James Bond 007 Thunderball Action Figure by Gilbert

Vintage Toys: James Bond 007 Thunderball Action Figure

Here’s a dashing action figure likeness of Sean Connery as James Bond from the 1965 film Thunderball. The movie was released in 1965 so I’m assuming the action figure — produced by Gilbert — was as well. Dig that sweet SCUBA outfit, complete with fins, snorkel, and super-snug bathing trunks!

James Bond 007 Thunderball Action Figure by Gilbert

The Thunderball line turned out to be almost the last hurrah for Gilbert (known officially as the A.C. Gilbert Company), which closed for good in 1967 after almost 60 years in business. Gilbert, incidentally, introduced the world-famous Erector Set in 1913.

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Vintage 1930s wire photo service transmission machine

And Through the Wire — A Single-Topic Tumblr

Vintage 1930s wire photo service transmission machine

I’ve been collecting wire photo images from the internet for several months, and I’ve been struggling with just how to best share my favorites with all of you out there. I thought about creating a new section in the Ephemera section of this site, and I may still do that, but not now. I also thought about putting them on my Flickr feed, and I’ll still do that for some — but that’s more of a personal storehouse than anything else.

What I’ve settled on for now is a brand new, single-topic Tumblr feed. It’s called And Through the Wire, and yes that’s a reference to the Peter Gabriel song. It’s a separate endeavor from my regular Tumblr feed, which is more of a free-for-all thing. This feed will be wire photos and only wire photos, and it’ll cover just about any subject area you can think of. Sports, celebrities, cars, you name it. If that sounds as fun to you as it does to me, head over and follow it now!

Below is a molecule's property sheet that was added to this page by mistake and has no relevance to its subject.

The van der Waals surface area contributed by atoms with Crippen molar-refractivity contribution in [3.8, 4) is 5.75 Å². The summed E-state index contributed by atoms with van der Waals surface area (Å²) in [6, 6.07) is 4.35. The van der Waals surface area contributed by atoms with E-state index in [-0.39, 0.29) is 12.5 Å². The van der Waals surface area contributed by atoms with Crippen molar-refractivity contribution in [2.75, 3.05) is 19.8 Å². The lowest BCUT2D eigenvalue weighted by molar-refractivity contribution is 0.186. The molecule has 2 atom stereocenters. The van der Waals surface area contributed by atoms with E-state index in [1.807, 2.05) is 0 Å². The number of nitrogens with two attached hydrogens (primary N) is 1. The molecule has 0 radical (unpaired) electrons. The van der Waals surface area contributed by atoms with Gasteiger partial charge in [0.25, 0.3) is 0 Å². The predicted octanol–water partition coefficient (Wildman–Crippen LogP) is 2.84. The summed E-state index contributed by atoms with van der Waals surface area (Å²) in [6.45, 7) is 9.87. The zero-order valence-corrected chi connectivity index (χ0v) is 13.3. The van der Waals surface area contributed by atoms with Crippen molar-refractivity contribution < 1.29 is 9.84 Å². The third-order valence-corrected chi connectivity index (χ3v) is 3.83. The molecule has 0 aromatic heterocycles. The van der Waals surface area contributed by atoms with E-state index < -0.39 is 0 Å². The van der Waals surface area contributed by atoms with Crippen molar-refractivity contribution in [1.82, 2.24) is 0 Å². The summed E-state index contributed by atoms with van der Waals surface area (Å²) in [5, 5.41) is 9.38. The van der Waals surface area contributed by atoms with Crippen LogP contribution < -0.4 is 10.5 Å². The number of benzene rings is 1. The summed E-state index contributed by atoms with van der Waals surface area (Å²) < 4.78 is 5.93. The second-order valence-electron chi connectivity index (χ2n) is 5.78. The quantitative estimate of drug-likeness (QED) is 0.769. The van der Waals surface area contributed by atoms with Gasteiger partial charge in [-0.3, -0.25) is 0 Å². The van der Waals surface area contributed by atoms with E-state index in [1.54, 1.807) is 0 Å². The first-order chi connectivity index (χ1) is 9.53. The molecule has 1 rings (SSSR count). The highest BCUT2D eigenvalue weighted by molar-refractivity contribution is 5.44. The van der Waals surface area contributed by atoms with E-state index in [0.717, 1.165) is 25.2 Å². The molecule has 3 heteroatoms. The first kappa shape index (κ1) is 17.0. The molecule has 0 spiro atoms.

The very best wire photos I find will still be shared here, so think of And Through the Wire as the unfiltered version. And by all means, let me know if you’d like to see a photo on a particular subject.

Joe Namath Wearing a 1964 New York Jets Helmet

Here’s Joe Namath Wearing a 1964 New York Jets Helmet

As originally seen on UniWatch, here’s a very cool photo of Joe Namath in a New York Jets uniform. It’s notable for a few reasons, which I’ll get into shortly.

Joe Namath Wearing a 1964 New York Jets Helmet

What makes this interesting is that Broadway Joe is wearing a helmet with an altered version the mostly white Jets logo that was used for the 1964 season only, but didn’t play his first game for New York until 1965. By that time the team had adopted a helmet logo that was essentially the same but with the colors reversed. Here’s a replica of that version:

New York Jets helmet, 1965

And here’s the ’64 version as well:

New York Jets helmet, 1964

So based on the Namath pic, it looks like the helmet he wore for that shoot is a prototype of some sort. Perhaps the team had already decided to move in a new direction for ’65? Makes sense, considering what a landmark signing Namath was. Or perhaps all they had was a blank white helmet and had to improvise a logo?

The world may never know. Either way, it’s a unique piece of history for fans of Namath, the Jets, or the AFL.

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Marilyn Monroe fishing photo, c. 1946

Vintage Photo Wednesday, Vol. 32: Marilyn Monroe Goes Fishing, c. 1946

I love this set of vintage photos featuring the lovely Marilyn Monroe doing some fly fishing, circa 1946. These three images were shot on color safety by Andre de Dienes (1913-85), and capture Marilyn before she had fully transformed into the blonde bombshell that captivated America in the ’50s and ’60s. In fact, she had barely transitioned away from her given name of Norma Jeane Mortenson at the time of this photo session.